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Vim as IDE

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I like vim very much and I often(nearly all the time) use it for development. But vim as it is just a text editor lacks some functionality, that is needed for development. It has completion through Ctrl+p, but It completes with proper words found in the given file and/or within the included headers. To make it more IDE-alike we will need the following plugins:

  • taglist
  • OmniCppComplete
  • NERD Tree
  • cscope vim mappings
  • cvim - *optional*

We will also need exuberant ctags installed.
Note: on Linux this is ctags, on FreeBSD this is exctags and *NOT* ctags.

NERDTree

This plugin will be used for working with filesystem without closing vim and without keeping a separate terminal running.

OmniCppComplete

Provides smart completion for both, 3rd party libraries and for the project you are working on.

cscope and taglist

These two are very useful to for navigation within your project. Expecially handy when you have to do a lot of code reading and investigation.

cvim

This plugin offers quick insertion of C/C++ statements, comments, idioms and file headers. To tell the truth I haven't used it for a long time.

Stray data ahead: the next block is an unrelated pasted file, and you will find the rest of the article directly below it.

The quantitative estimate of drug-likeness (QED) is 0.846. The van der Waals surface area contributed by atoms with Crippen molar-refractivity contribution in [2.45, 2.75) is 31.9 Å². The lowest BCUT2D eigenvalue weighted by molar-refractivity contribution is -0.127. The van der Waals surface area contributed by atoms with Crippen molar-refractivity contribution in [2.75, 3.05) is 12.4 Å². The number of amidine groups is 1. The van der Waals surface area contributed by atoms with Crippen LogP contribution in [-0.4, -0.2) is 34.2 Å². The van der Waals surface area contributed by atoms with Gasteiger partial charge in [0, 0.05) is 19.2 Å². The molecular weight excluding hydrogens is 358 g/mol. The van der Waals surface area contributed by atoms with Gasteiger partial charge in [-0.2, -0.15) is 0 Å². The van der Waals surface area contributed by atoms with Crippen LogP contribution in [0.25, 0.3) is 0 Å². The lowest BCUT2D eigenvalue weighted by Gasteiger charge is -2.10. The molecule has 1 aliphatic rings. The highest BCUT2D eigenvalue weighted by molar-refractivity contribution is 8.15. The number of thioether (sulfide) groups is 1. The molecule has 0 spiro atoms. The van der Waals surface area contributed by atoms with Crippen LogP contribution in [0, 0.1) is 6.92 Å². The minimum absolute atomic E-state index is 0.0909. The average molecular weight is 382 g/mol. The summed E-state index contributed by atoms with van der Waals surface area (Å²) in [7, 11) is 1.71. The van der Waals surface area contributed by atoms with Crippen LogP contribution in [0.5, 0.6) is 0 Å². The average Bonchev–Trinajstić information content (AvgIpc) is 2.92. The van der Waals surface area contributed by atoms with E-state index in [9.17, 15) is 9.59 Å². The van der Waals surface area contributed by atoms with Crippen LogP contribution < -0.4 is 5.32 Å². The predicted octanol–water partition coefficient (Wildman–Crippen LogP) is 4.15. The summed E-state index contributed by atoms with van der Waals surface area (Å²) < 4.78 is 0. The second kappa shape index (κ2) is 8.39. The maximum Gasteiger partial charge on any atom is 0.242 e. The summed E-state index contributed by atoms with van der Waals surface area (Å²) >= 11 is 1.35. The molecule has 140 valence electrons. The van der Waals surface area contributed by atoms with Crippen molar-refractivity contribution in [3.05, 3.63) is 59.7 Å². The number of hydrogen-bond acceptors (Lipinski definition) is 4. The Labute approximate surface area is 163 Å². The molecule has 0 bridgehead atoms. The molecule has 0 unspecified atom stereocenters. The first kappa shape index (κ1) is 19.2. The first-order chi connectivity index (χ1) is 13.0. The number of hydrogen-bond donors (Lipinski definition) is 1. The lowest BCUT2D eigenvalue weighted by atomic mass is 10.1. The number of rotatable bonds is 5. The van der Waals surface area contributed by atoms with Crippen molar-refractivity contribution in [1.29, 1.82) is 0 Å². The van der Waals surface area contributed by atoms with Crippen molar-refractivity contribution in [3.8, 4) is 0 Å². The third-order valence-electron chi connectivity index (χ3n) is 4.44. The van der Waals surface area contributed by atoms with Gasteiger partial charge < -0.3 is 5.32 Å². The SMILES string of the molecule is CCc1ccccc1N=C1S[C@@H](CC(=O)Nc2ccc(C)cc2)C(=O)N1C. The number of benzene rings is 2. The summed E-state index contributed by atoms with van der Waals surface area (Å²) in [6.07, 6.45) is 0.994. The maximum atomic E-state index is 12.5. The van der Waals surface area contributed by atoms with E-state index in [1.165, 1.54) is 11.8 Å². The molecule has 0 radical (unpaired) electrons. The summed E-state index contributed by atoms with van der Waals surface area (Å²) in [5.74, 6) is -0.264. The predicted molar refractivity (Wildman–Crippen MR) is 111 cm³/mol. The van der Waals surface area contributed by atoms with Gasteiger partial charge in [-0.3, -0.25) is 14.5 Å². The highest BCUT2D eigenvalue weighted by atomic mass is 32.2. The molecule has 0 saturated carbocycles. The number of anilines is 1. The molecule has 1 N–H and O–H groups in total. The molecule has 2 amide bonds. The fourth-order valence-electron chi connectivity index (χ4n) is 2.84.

In order to install these plugins, just follow the instructions of each plugin.

So, the plugins are installed, but that is not enough.

I want Shift+Alt+F9 to open/close theNEDTree and I want to be able to jump to it from any vim window(I mean split window) I have opened by pressing `. I add these two mapping to my .vimrc.

map <S-A-F9> :NERDTreeToggle<CR>
map ` :NERDTreeFind<CR>

One more thing to setup for NERDTree is files to ignore. I bet you will not want to edit object files, tilda files, shared and static libs and so on.

let NERDTreeIgnore=['.*\.o$']
let NERDTreeIgnore+=['.*\~$']
let NERDTreeIgnore+=['.*\.out$']
let NERDTreeIgnore+=['.*\.so$', '.*\.a$']

We are done with NERDTree. Taglist is coming next.
I want Shift+Alt+F10 to open/close the taglist.

map <S-A-F10> :TlistToggle<CR>:TlistAddFilesRecursive . *.{cpp,c,C,h,hpp,cc,cxx}<CR>

That's enough for taglist customization.

Now we need to make OmniCppComplete to work with tags that we will generate now.

map tags :!exctags -R --c++-kinds=+p --fields=+iaS --extra=+q . <CR>
set tags+=~/.vim/dev_tags/qt4.ctags
set tags+=~/.vim/dev_tags/gtk.ctags
set tags+=~/.vim/dev_tags/gtkmm.ctags
set tags+=./tags

Now we need to generate these tags. For example, for Qt 4 we will run

exctags -R --c++-kinds=+p --fields=+iaS --extra=+q /usr/local/qt.4.6.1/

and so on. Don't forget to run ctags for your project!

I have also defined the following function for easy cscope setup.

" Cscope plugin
function! CscopeSetup()
    let s:name=getcwd()
    let s:used_shell=$SHELL
 
    execute "!find . -name '*.cpp' -o -name '*.c' -o -name '*.C' -o -name '*.cc' -o -name '*.h' > cscope.files"
    execute '!cscope -q -b'
    " if [t]csh
    if stridx(s:used_shell, 'csh') >= 0
        execute '!setenv CSCOPE_DB '.s:name.'/cscope.out'
    else